Sunday, April 30, 2006

Literally at the buzzer, as if it were a magic trick, Kobe Bean Bryant swished a little pull-up jumper to snatch the victory away from the Phoenix Suns, in what turned out to be one of the most exciting Lakers games I’ve ever witnessed. They unbelievably recovered from a deficit in the final seconds of regulation by Smush Parker’s sweet three-pointer, followed by a deft steal by Parker, which left Steve Nash whining to the refs. In overtime the back-and-forth scoring kept the difference to a minimum, but at the most crucial moment, with only seconds left to play, the Lakers managed to get a jump ball, which led to Kobe’s clutch shot.

I screamed so loud the windows cracked. I jumped out of my chair like it had caught on fire and I’m still riding the high of watching Phil Jackson’s team pull a win out of pure heart, precision, luck, and determination. To watch the postgame interviews you can click here.

Saturday, April 29, 2006

Love is Awsome

by Tyler Stout
- illustration for a magazine called faesthetic

I’m busily scribbling an academic assault on postcolonial theory for my African Lit. class, based squarely on my research involving the existential primacy of the individual. To be clear: up in the Ivory Tower, this is not a particularly popular stance to take. Thankfully, my professor in this class is cool and open to opposing ideas because he is both smart and curious. But generally speaking, despite the ubiquitous rhetoric of "intellectual freedom" bandied about, I have found that many academic-types have a rather rigid system of beliefs and those beliefs are not very inclusive. Aside from the way they continually make me feel bad for being born a white male (which I don't recall having a choice over), they assume that anyone who refuses to accept the liberal-fascist notion of white men = oppressors, or white men = destroyers of culture, is either too privileged to acknowledge responsibility, or too ignorant to be taken seriously.

I suppose they have a point. White people are the worst.

Anyway, here’s a devastatingly accurate quote about love from the novel I’m working with, Devil on the Cross:

“The forest of the heart is never cleared of all its trees.”

If you're so inclined, you can find out more about postcolonial theory here and here.

Friday, April 28, 2006

Two illustrations by Yuko Shimizu

top - from PLANSPONSOR (October 2005)
bottom - from San Francisco Magazine (August 2005)

Shimizu is based out of NYC, but she's from Japan and she has a ton of great work that you can check out here.

Update from Lakerland: Game Three of the playoffs is tonight, at home. The series is tied 1-1, but it looks like Los Angeles is set to obliterate that miserable Arizona team. My heart awaits their victory.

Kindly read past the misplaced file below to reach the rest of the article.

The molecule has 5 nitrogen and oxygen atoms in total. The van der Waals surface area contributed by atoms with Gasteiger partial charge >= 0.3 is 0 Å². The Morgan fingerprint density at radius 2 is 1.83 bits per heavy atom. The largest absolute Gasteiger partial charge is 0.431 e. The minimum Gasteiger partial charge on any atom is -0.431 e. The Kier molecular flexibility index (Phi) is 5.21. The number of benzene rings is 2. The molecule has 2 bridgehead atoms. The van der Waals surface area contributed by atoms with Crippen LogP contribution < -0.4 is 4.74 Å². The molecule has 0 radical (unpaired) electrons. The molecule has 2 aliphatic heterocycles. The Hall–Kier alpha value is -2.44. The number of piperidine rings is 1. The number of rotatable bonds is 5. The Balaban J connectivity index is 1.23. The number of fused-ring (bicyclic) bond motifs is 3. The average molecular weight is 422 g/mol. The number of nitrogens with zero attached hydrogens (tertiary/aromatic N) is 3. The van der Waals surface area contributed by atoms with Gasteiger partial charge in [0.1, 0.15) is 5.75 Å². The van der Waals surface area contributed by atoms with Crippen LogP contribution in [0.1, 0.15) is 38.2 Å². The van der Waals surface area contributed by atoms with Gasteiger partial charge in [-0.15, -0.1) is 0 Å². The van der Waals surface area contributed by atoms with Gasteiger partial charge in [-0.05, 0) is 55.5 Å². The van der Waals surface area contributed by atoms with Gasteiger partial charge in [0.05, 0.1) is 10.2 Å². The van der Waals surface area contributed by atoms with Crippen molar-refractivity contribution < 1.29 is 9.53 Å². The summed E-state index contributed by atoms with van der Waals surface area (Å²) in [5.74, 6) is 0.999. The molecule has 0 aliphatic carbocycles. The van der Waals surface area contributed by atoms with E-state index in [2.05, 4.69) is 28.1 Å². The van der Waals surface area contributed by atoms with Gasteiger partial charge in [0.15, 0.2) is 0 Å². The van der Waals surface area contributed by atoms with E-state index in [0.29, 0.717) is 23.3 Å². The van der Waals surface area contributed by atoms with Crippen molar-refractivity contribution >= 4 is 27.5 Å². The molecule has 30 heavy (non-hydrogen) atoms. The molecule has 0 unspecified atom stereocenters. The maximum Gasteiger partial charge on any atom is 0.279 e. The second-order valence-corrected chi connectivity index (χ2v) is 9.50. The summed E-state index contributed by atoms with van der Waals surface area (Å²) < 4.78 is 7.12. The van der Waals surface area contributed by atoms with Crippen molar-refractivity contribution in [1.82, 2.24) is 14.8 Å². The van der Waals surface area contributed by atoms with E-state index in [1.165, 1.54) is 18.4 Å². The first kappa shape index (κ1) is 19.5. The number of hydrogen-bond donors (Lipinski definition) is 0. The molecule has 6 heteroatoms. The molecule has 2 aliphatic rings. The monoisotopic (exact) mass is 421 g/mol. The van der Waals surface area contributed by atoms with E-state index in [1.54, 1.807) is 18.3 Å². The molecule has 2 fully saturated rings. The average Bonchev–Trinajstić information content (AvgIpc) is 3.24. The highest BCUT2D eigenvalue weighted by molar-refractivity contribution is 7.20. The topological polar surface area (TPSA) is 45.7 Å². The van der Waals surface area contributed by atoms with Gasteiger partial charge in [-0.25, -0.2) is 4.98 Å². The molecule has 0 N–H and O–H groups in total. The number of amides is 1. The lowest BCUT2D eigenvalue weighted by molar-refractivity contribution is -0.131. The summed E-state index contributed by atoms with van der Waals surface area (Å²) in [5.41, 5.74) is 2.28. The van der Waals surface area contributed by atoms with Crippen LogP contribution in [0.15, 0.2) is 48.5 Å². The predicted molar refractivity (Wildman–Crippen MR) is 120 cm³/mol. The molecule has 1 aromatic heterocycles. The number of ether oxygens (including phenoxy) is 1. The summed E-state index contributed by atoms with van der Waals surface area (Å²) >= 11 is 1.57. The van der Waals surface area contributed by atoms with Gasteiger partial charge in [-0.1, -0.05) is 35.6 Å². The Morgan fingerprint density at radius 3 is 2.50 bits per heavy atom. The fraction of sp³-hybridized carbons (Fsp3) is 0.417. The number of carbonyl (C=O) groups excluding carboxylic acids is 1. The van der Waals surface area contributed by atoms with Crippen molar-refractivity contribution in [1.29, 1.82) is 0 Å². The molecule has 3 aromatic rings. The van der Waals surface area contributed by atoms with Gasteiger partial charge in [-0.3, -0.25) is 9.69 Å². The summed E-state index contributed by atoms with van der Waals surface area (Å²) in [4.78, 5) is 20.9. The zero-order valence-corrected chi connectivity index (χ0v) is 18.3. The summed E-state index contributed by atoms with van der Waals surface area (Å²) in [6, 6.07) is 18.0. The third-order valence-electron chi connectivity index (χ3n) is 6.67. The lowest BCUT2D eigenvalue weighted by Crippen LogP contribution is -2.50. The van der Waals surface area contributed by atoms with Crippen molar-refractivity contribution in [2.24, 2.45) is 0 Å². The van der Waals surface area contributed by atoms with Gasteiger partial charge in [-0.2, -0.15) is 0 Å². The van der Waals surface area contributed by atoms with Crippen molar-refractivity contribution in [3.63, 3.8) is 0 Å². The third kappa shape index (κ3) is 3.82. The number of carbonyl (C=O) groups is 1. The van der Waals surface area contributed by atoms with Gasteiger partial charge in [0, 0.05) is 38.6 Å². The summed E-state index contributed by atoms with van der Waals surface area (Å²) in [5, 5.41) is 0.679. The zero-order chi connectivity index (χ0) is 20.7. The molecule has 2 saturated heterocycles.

Thursday, April 27, 2006

Ein Kupferblech

Max Ernst

If you click on the following title you can read this cool article called “In Defense of Those Dudes Who Dress Up Like Stormtroopers” by Peter Hartlaub.

Or you can click here and enter your birthday into the Age Gauge to get a list of useless facts.

Wednesday, April 26, 2006

Proposition Player

installation piece by Matthew Ritchie

Ritchie is a classically-trained artist whose eclectic vision incorporates elements of chemistry, physics, math, astronomy, and even paleontology. Plus, he illustrated a super cool book called The Father Costume, written by Ben Marcus. You can also go here to see his internet project.

Tonight the Lakers play game two of the playoffs. They're down one game, but word on the street is: Kobe's gonna light it up. I sure hope so.

Monday, April 24, 2006

Thanks to La Femme I found this site called HEL LOOKS, which is basically a collection of fashion photographs taken on the streets and in the clubs of Helsinki, Finland:

Sunday, April 23, 2006

C.S.P. displays the agony of filmmaking as he sits on our makeshift dolly with his face in his hands. Crouched beside him, A.M.P. attempts to console the poor cinematographer.

I took this picture 7 years ago, in the Spring of 1999, while I was in film school at UNLV. We were shooting a very cool short film called Toner Burn for my Writer/Director buddy J.S.F.

This particular location was just outside a giant storage facility in Vegas - a place that, at the time, also doubled as a rave club called The Candy Factory.

Saturday, April 22, 2006

A man died and went to heaven.

As he stood in front of St. Peter at the Pearly Gates, he saw a huge wall of clocks behind him. He asked, "What are all those clocks?"